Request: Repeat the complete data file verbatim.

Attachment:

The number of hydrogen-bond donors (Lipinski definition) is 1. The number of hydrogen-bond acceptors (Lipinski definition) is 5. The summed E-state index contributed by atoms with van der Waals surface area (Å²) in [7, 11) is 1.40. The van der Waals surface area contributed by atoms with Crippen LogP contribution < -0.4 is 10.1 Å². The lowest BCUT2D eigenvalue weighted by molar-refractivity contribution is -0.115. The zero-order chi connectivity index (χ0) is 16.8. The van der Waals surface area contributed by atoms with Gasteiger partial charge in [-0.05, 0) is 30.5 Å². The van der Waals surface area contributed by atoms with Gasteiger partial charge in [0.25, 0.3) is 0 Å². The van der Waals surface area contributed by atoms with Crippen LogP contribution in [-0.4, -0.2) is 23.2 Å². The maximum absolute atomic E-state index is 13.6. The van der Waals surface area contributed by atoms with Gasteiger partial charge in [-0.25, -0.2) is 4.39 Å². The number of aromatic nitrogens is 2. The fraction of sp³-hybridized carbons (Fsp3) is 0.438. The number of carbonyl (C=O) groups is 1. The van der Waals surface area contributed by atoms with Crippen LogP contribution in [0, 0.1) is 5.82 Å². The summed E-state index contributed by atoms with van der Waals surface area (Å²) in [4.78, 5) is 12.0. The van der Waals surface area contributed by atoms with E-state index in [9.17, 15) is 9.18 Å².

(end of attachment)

The number of hydrogen-bond donors (Lipinski definition) is 1. The number of hydrogen-bond acceptors (Lipinski definition) is 5. The summed E-state index contributed by atoms with van der Waals surface area (Å²) in [7, 11) is 1.40. The van der Waals surface area contributed by atoms with Crippen LogP contribution < -0.4 is 10.1 Å². The lowest BCUT2D eigenvalue weighted by molar-refractivity contribution is -0.115. The zero-order chi connectivity index (χ0) is 16.8. The van der Waals surface area contributed by atoms with Gasteiger partial charge in [-0.05, 0) is 30.5 Å². The van der Waals surface area contributed by atoms with Gasteiger partial charge in [0.25, 0.3) is 0 Å². The van der Waals surface area contributed by atoms with Crippen LogP contribution in [-0.4, -0.2) is 23.2 Å². The maximum absolute atomic E-state index is 13.6. The van der Waals surface area contributed by atoms with Gasteiger partial charge in [-0.25, -0.2) is 4.39 Å². The number of aromatic nitrogens is 2. The fraction of sp³-hybridized carbons (Fsp3) is 0.438. The number of carbonyl (C=O) groups is 1. The van der Waals surface area contributed by atoms with Crippen LogP contribution in [0, 0.1) is 5.82 Å². The summed E-state index contributed by atoms with van der Waals surface area (Å²) in [4.78, 5) is 12.0. The van der Waals surface area contributed by atoms with E-state index in [9.17, 15) is 9.18 Å².